Around 13,200 years ago, an 8-ton adult American mastodon (Mammut americanum) — nicknamed the Buesching mastodon — was killed when a rival punctured the right side of his skull with a tusk tip, a wound that was revealed to paleontologists when the animal’s fossilized remains were recovered from a peat farm near Fort Wayne in Indiana, the United States, in 1998. Using isotopic analysis of the individual’s tusk, a team of researchers from the University of Cincinnati, the University of Michigan and the University of Nebraska-Lincoln was able to track changes in landscape use between his teenage and adult years. They found that northeast Indiana was likely a preferred summer mating area for this individual, who made the trek annually during the last three years of his life, and may have been regionally significant for Late Pleistocene mastodons.
Mastodons, mammoths and modern elephants are part of a group of large, flexible-trunked mammals called proboscideans.
These creature possess elongated upper incisor teeth that emerge from their skulls as tusks.
In each year of their life, new growth layers are deposited upon those already present, laid down in alternating light and dark bands.
The yearly growth layers in a tusk are somewhat analogous to a tree’s annual rings, except that each new tusk layer forms near the center, while new growth in trees occurs in a layer of cells next to the bark.
The growth layers in a tusk resemble an inverted stack of ice cream cones, with the time of death recorded at the base and the time of birth at the tip.
Mastodons were herbivores that browsed on trees and shrubs. As they grew, chemical elements in their food and drinking water were incorporated into their body tissues, including the gracefully tapered, ever-growing tusks.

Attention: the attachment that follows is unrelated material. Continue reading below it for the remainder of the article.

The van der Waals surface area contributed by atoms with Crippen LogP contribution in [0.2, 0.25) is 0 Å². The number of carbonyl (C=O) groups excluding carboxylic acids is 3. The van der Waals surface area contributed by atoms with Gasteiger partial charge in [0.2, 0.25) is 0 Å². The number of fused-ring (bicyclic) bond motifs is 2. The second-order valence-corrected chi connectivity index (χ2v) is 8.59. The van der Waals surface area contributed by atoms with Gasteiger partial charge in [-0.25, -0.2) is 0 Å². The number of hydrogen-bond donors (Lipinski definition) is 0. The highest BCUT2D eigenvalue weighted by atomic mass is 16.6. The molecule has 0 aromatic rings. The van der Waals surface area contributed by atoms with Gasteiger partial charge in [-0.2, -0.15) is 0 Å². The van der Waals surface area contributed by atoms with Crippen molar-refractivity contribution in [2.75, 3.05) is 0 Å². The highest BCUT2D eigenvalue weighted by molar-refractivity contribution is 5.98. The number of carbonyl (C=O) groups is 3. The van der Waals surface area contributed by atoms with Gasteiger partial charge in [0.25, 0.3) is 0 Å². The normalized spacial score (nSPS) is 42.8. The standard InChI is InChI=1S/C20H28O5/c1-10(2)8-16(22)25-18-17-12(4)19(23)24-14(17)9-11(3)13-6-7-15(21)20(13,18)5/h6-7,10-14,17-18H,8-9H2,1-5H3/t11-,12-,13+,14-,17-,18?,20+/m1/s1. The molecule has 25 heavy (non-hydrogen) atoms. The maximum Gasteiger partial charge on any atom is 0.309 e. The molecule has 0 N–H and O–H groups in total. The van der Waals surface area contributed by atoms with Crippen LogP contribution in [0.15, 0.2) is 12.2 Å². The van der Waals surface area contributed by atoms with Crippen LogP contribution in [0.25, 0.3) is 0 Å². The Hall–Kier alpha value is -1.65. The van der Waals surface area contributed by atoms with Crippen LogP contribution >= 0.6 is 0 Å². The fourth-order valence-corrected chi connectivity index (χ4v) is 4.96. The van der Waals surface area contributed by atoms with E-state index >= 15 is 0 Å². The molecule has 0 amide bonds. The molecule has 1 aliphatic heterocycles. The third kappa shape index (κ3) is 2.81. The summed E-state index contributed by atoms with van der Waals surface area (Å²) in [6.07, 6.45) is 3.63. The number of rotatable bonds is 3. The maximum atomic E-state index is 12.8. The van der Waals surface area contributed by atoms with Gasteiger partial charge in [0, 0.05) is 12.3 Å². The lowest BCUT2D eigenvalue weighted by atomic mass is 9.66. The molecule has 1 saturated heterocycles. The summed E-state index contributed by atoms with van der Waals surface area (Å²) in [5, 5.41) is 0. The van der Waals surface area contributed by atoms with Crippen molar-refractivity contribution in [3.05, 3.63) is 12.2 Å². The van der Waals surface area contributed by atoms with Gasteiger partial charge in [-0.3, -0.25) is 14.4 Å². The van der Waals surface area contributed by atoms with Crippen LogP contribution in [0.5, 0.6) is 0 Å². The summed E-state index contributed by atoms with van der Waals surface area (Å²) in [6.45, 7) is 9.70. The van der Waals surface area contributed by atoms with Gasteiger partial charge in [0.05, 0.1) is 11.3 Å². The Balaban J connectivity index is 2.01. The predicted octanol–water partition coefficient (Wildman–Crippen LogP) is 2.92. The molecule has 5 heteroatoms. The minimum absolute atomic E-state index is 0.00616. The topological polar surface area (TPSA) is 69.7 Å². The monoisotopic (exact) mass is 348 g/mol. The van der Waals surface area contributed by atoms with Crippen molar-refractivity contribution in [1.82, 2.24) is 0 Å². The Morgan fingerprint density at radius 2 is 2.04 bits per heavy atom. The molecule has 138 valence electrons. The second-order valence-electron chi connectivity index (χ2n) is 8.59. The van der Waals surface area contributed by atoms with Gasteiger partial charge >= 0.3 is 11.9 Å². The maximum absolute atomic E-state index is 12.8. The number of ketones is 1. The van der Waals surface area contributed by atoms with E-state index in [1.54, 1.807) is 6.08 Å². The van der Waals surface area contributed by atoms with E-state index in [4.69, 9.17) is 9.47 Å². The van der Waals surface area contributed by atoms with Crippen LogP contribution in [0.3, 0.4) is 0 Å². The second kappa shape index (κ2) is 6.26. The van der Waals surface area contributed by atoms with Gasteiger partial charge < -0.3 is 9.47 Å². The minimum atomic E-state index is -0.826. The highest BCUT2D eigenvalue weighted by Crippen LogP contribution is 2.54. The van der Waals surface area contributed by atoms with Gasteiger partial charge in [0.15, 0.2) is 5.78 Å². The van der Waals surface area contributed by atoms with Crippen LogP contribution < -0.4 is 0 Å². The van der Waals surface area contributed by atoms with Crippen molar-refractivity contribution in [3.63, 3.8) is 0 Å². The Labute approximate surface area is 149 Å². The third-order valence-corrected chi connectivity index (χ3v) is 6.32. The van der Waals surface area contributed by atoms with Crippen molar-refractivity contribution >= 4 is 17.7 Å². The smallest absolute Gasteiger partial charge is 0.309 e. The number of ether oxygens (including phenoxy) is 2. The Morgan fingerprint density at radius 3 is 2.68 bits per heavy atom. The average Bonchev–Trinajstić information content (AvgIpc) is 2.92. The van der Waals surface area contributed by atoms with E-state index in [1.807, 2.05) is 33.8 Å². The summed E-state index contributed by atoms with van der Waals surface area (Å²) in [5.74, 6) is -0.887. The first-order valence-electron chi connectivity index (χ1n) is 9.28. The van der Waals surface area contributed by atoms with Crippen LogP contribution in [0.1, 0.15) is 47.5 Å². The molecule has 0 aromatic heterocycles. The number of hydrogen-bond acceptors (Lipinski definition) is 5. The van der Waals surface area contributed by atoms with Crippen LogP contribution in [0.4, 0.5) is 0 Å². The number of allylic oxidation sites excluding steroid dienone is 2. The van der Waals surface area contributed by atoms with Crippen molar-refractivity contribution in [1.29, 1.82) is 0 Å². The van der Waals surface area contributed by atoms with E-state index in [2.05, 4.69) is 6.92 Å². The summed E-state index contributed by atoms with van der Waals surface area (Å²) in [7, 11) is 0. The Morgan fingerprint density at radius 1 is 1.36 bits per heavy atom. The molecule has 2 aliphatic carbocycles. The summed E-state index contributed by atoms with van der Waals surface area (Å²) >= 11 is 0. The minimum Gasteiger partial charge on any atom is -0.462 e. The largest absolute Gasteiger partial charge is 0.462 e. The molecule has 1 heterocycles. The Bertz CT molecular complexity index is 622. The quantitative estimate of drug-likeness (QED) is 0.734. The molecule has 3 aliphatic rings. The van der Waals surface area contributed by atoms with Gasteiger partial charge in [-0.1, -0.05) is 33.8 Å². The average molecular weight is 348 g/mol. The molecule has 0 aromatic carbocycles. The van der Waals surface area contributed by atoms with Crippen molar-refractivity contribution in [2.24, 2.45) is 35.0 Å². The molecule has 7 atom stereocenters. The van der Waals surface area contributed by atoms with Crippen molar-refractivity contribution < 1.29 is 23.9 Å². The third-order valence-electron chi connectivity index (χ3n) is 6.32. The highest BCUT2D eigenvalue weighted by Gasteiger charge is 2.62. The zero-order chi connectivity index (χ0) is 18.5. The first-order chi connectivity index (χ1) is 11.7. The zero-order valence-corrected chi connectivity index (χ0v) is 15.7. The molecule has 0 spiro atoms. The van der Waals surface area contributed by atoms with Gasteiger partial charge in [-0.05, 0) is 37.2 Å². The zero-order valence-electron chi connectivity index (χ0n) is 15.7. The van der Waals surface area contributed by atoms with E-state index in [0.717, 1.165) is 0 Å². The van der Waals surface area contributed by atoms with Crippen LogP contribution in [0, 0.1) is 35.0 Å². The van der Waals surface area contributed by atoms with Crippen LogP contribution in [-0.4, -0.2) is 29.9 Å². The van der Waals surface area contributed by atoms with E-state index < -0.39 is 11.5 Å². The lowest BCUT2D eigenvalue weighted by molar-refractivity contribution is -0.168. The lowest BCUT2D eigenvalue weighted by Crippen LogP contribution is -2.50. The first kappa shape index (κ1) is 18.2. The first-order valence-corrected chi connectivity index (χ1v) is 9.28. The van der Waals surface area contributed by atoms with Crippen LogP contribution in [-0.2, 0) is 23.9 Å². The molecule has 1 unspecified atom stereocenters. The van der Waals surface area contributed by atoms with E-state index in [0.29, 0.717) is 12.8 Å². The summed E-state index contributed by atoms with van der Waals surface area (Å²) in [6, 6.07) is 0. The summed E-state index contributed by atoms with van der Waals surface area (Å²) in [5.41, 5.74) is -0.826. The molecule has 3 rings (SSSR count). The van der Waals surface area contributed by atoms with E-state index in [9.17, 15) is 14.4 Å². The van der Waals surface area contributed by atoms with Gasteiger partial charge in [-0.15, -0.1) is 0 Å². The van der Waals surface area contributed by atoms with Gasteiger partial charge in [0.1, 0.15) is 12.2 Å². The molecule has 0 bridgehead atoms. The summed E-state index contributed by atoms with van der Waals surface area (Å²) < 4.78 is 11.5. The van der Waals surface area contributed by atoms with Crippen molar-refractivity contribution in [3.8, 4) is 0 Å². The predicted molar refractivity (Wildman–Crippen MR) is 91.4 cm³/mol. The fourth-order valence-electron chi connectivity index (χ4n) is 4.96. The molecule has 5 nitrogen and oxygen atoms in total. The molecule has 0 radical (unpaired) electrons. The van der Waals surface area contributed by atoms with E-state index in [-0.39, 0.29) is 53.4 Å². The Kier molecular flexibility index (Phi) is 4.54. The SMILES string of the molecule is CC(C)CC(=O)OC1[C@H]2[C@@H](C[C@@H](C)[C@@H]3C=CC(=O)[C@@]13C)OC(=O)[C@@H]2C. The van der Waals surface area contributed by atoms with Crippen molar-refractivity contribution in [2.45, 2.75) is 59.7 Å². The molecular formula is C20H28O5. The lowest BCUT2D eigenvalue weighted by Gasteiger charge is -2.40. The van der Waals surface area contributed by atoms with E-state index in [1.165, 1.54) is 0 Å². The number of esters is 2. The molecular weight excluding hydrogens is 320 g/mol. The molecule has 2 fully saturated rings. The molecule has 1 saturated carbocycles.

In the new study, University of Cincinnati paleoecologist Joshua Miller and colleagues analyzed strontium and oxygen isotopes in the growth layers of the Buesching mastodon’s tusk.
They collected 36 samples from the animal’s adolescent years (during and after departure from the matriarchal herd), and 30 samples from the animal’s final years of life.
Ratios of strontium isotopes in the tusk provided geographic fingerprints that were matched to specific locations on maps showing how strontium changes across the landscape.
Oxygen isotope values, which show pronounced seasonal fluctuations, helped the team determine the time of year a specific tusk layer formed.
According to the researchers, the Buesching mastodon died in a battle over access to mates at age 34. His original home range was likely in central Indiana.
Like modern-day elephants, the young male stayed close to home until he separated from the female-led herd as an adolescent.
As a lone adult, Buesching traveled farther and more frequently, often covering nearly 20 miles per month.
Also, his landscape use varied with the seasons, including a dramatic northward expansion into a summer-only region that included parts of northeastern Indiana — the presumed mating grounds.
“Every time you get to the warm season, the Buesching mastodon was going to the same place repeatedly,” Dr. Miller said.
“The clarity of that signal was unexpected and really exciting.”
The findings were published in the Proceedings of the National Academy of Sciences.
Joshua H. Miller et al. 2022. Male mastodon landscape use changed with maturation (Late Pleistocene, North America). PNAS 119 (25): e2118329119; doi: 10.1073/pnas.2118329119
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